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The Welfare Effects of Nudges: A Case Study of Energy Use Social Comparisons

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  • Hunt Allcott
  • Judd B. Kessler

Abstract

“Nudge”-style interventions are often deemed “successful” if they cause large behavior change, but they are rarely subjected to full social welfare evaluations. We combine a field experiment with a simple theoretical framework to evaluate the welfare effects of one especially policy-relevant intervention, home energy social comparison reports. In our sample, the reports increase social welfare, although traditional evaluation approaches overstate welfare gains by a factor of 3.7. Overall, the welfare gains from home energy reports might be overstated by $620 million. We develop a prediction algorithm for optimal targeting; this would double the welfare gains.

Suggested Citation

  • Hunt Allcott & Judd B. Kessler, 2015. "The Welfare Effects of Nudges: A Case Study of Energy Use Social Comparisons," NBER Working Papers 21671, National Bureau of Economic Research, Inc.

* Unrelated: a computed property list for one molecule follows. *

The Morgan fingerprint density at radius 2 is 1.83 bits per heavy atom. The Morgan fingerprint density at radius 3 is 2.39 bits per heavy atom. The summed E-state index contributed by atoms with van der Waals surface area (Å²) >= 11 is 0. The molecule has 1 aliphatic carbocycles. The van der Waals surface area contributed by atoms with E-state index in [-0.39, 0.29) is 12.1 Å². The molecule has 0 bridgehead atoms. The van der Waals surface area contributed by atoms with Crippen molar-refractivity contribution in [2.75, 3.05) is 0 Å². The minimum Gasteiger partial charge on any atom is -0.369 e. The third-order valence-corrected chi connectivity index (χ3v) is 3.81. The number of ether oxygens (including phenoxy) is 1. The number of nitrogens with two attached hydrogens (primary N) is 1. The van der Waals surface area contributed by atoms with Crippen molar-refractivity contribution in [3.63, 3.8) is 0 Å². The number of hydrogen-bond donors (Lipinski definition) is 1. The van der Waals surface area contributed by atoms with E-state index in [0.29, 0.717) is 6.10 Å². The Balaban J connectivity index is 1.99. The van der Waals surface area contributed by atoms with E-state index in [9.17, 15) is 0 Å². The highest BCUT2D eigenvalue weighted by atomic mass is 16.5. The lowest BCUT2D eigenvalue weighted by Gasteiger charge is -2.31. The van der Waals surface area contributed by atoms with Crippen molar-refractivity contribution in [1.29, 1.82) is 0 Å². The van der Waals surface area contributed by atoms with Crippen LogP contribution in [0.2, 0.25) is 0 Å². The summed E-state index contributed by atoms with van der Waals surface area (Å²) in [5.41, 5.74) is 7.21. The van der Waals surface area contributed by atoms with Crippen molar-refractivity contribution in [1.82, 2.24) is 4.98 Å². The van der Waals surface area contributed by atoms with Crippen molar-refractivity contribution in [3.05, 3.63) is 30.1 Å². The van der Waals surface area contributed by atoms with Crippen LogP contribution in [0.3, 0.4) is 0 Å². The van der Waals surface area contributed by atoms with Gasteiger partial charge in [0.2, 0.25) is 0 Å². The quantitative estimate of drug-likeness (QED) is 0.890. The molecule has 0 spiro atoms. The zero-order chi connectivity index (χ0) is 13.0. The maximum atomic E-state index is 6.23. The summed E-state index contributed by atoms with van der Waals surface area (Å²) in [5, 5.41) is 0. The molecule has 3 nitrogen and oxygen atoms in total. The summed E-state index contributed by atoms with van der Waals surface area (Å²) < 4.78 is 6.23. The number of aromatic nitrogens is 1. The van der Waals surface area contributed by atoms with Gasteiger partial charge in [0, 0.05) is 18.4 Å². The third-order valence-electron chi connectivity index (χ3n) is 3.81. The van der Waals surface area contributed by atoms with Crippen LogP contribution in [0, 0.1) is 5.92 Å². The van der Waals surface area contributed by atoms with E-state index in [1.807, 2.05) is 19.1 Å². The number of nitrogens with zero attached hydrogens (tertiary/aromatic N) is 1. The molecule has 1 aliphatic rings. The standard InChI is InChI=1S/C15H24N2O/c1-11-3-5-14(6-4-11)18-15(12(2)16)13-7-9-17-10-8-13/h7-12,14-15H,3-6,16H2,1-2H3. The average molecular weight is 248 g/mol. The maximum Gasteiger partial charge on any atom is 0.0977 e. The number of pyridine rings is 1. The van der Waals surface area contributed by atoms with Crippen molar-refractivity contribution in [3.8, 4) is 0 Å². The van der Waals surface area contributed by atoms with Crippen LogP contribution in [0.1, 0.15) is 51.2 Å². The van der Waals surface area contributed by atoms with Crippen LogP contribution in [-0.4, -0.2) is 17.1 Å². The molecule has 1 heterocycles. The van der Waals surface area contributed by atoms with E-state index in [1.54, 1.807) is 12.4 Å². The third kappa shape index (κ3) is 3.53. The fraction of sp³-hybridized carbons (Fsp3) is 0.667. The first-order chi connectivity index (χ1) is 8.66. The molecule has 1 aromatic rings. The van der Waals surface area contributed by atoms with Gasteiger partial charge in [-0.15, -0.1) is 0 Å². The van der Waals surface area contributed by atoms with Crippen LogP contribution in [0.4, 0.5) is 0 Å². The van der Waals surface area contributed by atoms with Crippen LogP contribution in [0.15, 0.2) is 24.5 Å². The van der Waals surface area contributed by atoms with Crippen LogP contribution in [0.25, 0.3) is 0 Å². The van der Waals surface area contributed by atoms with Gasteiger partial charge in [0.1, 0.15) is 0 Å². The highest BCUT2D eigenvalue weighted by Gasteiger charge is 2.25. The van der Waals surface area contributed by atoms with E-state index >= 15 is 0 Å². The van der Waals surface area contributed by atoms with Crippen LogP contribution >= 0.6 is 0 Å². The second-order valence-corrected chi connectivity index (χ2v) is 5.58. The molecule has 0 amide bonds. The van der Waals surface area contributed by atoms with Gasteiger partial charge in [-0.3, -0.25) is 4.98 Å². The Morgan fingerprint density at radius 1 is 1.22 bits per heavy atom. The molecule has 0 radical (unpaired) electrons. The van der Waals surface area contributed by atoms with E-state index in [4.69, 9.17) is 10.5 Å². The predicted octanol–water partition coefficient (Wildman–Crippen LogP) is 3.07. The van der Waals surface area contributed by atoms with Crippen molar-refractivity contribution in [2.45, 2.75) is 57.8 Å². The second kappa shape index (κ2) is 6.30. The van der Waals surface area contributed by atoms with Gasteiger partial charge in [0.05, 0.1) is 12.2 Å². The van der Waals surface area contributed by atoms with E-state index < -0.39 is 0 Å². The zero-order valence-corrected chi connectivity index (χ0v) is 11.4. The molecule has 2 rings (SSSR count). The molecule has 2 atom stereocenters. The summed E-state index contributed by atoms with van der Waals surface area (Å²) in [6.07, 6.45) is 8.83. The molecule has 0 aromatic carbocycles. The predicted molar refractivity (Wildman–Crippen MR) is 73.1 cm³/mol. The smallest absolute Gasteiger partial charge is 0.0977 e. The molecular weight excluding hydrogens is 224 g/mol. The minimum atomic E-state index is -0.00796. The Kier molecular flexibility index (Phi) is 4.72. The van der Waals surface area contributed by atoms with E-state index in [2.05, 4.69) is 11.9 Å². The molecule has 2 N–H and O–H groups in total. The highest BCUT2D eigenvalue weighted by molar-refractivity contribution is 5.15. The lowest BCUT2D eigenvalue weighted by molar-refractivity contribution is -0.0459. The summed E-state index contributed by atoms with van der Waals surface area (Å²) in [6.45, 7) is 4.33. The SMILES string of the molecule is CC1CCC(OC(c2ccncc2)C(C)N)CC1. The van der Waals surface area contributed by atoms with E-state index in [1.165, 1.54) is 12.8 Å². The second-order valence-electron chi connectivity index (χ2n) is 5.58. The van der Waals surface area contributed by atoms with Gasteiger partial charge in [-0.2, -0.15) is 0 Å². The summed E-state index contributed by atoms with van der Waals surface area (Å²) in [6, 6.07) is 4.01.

• Handle: RePEc:nbr:nberwo:21671
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    References listed on IDEAS

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    More about this item

    JEL classification:

    • C44 - Mathematical and Quantitative Methods - - Econometric and Statistical Methods: Special Topics - - - Operations Research; Statistical Decision Theory
    • C53 - Mathematical and Quantitative Methods - - Econometric Modeling - - - Forecasting and Prediction Models; Simulation Methods
    • D12 - Microeconomics - - Household Behavior - - - Consumer Economics: Empirical Analysis
    • L94 - Industrial Organization - - Industry Studies: Transportation and Utilities - - - Electric Utilities
    • Q41 - Agricultural and Natural Resource Economics; Environmental and Ecological Economics - - Energy - - - Demand and Supply; Prices
    • Q48 - Agricultural and Natural Resource Economics; Environmental and Ecological Economics - - Energy - - - Government Policy

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